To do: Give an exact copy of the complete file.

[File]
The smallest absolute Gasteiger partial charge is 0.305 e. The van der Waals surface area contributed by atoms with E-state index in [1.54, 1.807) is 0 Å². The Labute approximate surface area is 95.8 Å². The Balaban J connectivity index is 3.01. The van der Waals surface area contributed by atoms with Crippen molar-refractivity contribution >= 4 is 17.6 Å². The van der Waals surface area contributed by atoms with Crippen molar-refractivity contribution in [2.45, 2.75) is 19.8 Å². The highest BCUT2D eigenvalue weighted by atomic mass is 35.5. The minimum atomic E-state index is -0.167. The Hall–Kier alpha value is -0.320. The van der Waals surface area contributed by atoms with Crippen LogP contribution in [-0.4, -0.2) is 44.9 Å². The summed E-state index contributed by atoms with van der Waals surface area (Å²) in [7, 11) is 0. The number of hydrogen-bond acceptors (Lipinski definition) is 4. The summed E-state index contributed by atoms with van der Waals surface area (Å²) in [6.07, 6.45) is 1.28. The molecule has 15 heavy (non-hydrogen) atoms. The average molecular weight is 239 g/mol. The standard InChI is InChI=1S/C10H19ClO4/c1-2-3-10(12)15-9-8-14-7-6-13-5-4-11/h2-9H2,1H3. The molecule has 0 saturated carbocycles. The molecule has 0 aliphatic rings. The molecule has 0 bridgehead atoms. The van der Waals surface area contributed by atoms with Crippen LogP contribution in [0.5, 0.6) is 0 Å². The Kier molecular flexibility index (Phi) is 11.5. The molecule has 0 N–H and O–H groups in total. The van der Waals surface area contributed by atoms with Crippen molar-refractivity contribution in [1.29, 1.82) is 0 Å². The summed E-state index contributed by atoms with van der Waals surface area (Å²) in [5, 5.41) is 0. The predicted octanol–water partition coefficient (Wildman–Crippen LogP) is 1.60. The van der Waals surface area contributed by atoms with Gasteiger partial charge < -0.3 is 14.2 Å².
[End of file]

The smallest absolute Gasteiger partial charge is 0.305 e. The van der Waals surface area contributed by atoms with E-state index in [1.54, 1.807) is 0 Å². The Labute approximate surface area is 95.8 Å². The Balaban J connectivity index is 3.01. The van der Waals surface area contributed by atoms with Crippen molar-refractivity contribution >= 4 is 17.6 Å². The van der Waals surface area contributed by atoms with Crippen molar-refractivity contribution in [2.45, 2.75) is 19.8 Å². The highest BCUT2D eigenvalue weighted by atomic mass is 35.5. The minimum atomic E-state index is -0.167. The Hall–Kier alpha value is -0.320. The van der Waals surface area contributed by atoms with Crippen LogP contribution in [-0.4, -0.2) is 44.9 Å². The summed E-state index contributed by atoms with van der Waals surface area (Å²) in [7, 11) is 0. The number of hydrogen-bond acceptors (Lipinski definition) is 4. The summed E-state index contributed by atoms with van der Waals surface area (Å²) in [6.07, 6.45) is 1.28. The molecule has 15 heavy (non-hydrogen) atoms. The average molecular weight is 239 g/mol. The standard InChI is InChI=1S/C10H19ClO4/c1-2-3-10(12)15-9-8-14-7-6-13-5-4-11/h2-9H2,1H3. The molecule has 0 saturated carbocycles. The molecule has 0 aliphatic rings. The molecule has 0 bridgehead atoms. The van der Waals surface area contributed by atoms with Crippen LogP contribution in [0.5, 0.6) is 0 Å². The Kier molecular flexibility index (Phi) is 11.5. The molecule has 0 N–H and O–H groups in total. The van der Waals surface area contributed by atoms with Crippen molar-refractivity contribution in [1.29, 1.82) is 0 Å². The summed E-state index contributed by atoms with van der Waals surface area (Å²) in [5, 5.41) is 0. The predicted octanol–water partition coefficient (Wildman–Crippen LogP) is 1.60. The van der Waals surface area contributed by atoms with Gasteiger partial charge < -0.3 is 14.2 Å².